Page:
Most of the 10 biggest US companies in the healthcare, pharmaceutical or consumer health business with production and operations in China have scaled back job postings nearly 30% from their 2018 peak until late June, yet another signal that the ongoing trade war between Presidents Donald Trump and Xi Jinping is impacting America's biggest drivers of GDP.
Johnson & Johnson ($NYSE: JNJ) has cut hundreds of job postings in China since hitting a peak in early 2018 - a similar pattern to the other healthcare industry companies with business there. US-based technology companies reduced job postings about 25%, which means that American companies in the healthcare space have made an even more aggressive retreat from a region that once had virtually unparalleled growth opportunities.
The 10 companies with job postings in China had, in aggregate, 1,831 jobs open there at their 2018 peak - which, for most, came before trade war rhetoric began. That figure fell nearly 30% to 1,283 open jobs at last count - which, for most companies, was late June. The companies include: Pfizer, Baxter International, Becton Dickinson, Avery Dennison, Abbvie, Merck, Johnson & Johnson, Procter & Gamble, Amgen and Bristol-Myers Squibb.
There were yet scant examples of companies with smaller operations in China, that increased hiring plans - although eight of 10 of the companies Thinknum tracked, generated declines in China for job postings. Each of the five top companies that had the largest operations in China reduced open roles there, as well. Johnson & Johnson and Pfizer ($PFE) account for more than half of all job postings, and both companies cut back several hundred postings since hitting a peak in 2018.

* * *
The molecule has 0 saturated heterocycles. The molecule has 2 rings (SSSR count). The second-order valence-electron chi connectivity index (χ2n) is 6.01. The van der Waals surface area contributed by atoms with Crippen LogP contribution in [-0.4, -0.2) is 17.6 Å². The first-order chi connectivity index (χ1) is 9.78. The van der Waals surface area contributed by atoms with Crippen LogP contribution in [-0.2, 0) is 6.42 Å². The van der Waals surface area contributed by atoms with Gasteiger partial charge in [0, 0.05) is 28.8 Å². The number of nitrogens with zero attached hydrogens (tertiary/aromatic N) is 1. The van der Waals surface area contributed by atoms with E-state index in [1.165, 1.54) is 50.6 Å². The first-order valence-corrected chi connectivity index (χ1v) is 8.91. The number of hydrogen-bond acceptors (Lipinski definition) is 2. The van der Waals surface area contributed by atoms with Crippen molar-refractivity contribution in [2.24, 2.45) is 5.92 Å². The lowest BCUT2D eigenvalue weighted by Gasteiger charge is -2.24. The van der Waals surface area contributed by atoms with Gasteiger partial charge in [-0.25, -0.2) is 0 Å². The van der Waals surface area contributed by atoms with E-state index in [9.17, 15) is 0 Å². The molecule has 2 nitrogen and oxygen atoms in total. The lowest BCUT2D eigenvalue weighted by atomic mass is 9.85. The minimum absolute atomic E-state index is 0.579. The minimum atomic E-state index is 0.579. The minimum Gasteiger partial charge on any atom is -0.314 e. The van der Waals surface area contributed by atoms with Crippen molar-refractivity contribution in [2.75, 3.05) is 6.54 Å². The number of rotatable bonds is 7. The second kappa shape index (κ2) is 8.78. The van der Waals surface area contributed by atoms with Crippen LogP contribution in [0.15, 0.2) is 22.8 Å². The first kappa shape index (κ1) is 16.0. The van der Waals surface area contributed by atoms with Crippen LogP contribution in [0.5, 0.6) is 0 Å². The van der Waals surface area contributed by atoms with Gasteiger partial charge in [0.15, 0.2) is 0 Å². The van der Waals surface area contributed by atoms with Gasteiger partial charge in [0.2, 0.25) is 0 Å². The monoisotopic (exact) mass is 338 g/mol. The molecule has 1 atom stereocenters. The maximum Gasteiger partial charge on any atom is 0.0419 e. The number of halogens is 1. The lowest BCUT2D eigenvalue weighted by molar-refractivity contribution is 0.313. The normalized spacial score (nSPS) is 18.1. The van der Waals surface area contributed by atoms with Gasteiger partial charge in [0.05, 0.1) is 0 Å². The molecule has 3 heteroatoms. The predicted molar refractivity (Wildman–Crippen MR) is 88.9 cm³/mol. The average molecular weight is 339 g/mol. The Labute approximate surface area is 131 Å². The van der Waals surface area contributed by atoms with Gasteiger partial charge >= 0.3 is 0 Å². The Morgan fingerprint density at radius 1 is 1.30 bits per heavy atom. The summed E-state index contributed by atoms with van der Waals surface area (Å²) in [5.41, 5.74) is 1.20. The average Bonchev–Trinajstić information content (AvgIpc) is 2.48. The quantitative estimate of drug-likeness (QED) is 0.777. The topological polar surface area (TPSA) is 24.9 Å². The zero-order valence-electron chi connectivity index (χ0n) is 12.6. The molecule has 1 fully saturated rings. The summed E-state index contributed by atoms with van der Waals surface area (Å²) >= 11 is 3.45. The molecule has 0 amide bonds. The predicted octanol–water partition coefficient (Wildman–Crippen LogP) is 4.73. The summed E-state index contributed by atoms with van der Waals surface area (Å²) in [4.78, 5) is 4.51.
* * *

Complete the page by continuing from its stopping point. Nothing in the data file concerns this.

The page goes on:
It's similar to the story that is playing out in the technology sector - which has a difficult and increasingly complicated relationship with the Chinese. While hardware manufacturers, in particular, want to take advantage of mainland China's sales potential as well as its cheaper production capabilities, US tech firms with operations there have had to question their trust of local partners and regulators. In 2018 Bloomberg reported that US intelligence officials and tech executives determined Chinese spies implanted tiny chips in hardware bound for the US, and earlier this year it was reported by the New York Times that China's government officials summoned executives from companies including Dell and Microsoft to warn them to not cut back on production there.
All of the trade strurm und drang may ultimately be for naught - as we close in on the one-year anniversary of the inception of the trade war, July 6, both Chinese and US officials have expressed optimism that the G20 meeting between Presidents Trump and Xi will result in a deal. If there is no deal, and the trade war continues, public markets, corporate production and consumer prices will likely see additional turbulence.
About the Data:
Thinknum tracks companies using information they post online - jobs, social and web traffic, product sales and app ratings - and creates data sets that measure factors like hiring, revenue and foot traffic. Data sets may not be fully comprehensive (they only account for what is available on the web), but they can be used to gauge performance factors like staffing and sales.